From little gadgets to the bigger purchases, modern technologies can make life easier and safer for our elderly relatives. They can provide peace of mind for you, and independence for them. Some modern technologies are obvious purchases for older people. Others, you might not even have considered:
Electric mobility scooters
Let’s start with the obvious choice. The electric mobility scooter is a popular purchase for older people, but did you know that many people leave the decision to buy quite late?
Mobility scooters aren’t just for people that can’t walk at all. They can give independence back to those that are struggling to walk, even if they can manage short distances. Instead of buying a mobility scooter when you can no longer walk, you should buy one when your distance is being limited by how much activity you can manage. For an elderly relative, this might be when they can no longer manage a walk around the park with their grandchild, or when they can’t go on a day out or manage a walk to the supermarket.
Tablet computers can be used to increase social interaction (through online chat and video calling), to keep the mind alert (through games and puzzles) and to give older people access to support and information. Desktop computers require a steep learning curve, but tablets are intuitive and easy to get to grips with. Their user-friendly ‘poke and drag’ interface means that using a tablet feels natural.
Studies have shown that toddlers instinctively know how to use a tablet, and the same applies to the older generation. Tablets can also be used with limited motor skills, unlike desktop and laptop computers that require more complex keyboard and mouse control.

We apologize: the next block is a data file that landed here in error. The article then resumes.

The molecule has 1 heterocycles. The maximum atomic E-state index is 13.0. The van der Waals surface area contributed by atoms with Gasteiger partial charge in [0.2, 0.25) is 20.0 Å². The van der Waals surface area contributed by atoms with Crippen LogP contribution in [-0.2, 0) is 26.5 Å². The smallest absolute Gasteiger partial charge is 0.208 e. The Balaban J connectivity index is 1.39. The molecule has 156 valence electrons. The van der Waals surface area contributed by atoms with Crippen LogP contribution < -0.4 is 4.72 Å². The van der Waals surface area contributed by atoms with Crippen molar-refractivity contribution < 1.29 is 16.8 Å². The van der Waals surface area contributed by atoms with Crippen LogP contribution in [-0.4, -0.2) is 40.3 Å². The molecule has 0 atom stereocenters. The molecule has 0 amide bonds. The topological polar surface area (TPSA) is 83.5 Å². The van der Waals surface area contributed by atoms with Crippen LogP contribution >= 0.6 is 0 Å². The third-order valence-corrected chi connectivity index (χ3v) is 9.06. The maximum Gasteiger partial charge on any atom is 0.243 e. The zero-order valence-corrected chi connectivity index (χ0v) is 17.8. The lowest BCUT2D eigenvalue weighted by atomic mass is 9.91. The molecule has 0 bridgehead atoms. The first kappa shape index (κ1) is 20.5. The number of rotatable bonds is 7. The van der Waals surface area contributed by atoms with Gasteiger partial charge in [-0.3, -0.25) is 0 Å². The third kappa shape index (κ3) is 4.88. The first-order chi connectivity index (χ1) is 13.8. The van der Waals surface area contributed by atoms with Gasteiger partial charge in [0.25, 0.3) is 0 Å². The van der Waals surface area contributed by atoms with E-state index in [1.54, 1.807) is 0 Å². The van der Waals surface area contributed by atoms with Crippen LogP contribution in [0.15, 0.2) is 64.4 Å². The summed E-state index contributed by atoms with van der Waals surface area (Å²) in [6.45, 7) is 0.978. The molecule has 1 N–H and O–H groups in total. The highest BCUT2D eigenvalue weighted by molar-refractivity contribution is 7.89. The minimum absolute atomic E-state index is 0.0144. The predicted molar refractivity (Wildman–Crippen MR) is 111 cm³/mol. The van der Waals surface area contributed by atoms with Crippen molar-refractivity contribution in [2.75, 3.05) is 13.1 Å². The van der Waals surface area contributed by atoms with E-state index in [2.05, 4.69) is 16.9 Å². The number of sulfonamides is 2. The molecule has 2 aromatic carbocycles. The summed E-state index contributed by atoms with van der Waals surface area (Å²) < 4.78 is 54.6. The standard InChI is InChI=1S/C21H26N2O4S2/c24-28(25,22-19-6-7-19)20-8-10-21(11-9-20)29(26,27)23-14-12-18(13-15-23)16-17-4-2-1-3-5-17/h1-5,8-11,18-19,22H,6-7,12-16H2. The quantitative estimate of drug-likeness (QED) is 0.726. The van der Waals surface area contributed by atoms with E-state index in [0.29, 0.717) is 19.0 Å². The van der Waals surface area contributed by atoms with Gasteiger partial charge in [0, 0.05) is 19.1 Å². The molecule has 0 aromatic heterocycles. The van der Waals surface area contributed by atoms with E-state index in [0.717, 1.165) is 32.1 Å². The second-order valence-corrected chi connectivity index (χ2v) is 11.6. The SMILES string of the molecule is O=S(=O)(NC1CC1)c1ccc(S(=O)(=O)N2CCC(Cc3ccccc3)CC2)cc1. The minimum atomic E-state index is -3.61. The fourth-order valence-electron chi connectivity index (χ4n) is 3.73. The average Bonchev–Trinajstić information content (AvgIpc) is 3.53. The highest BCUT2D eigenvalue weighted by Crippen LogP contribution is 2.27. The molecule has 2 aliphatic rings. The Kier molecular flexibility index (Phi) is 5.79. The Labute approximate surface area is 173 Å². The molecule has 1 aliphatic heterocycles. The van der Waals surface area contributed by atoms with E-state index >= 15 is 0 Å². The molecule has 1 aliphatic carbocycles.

GPS locator apps
Family locator apps provide an extra level of safety for older people, and peace of mind for their loved ones, these are commonly used in a senior living community. Carers and family members can log in to check the location of an elderly person, which is particularly handy if they’re prone to wandering or might forget their way home.
All that’s required is for the elderly relatively to keep the transmitting device with them, whether it’s a phone or dedicated GPS device.
Why not purchase an in-car charger, for on the go charging of a mobility scooter or electric wheelchair? This is a relatively small purchase that could make things much easier on holidays and day trips, when access to plug sockets and charging points could be relatively limited.
There are so many health monitors on the market. Deciding which ones are worthwhile purchases will require you to think about your elderly relative’s unique health needs. Options can include:
– Blood pressure monitors
– Cholesterol monitors
– Medical thermometers
– Heart rate monitors
– Weighing scales (including large scales for wheelchair users)
A fairly new creation, the ‘smart bottle’ monitors water intake to help to determine hydration levels. If you’re worried that an elderly relative might not be drinking enough, providing them with a smart bottle could help you to know for sure.
Whatever technology you’re choosing, make sure that you discuss it with your elderly relative. By empowering them to be involved in their own care, you’ll ensure that you’re meeting everyone’s needs successfully.
Mobility Smart is an online retailer stocking mobility aids, daily living aids and other products relating to the care and support of the elderly and less mobile.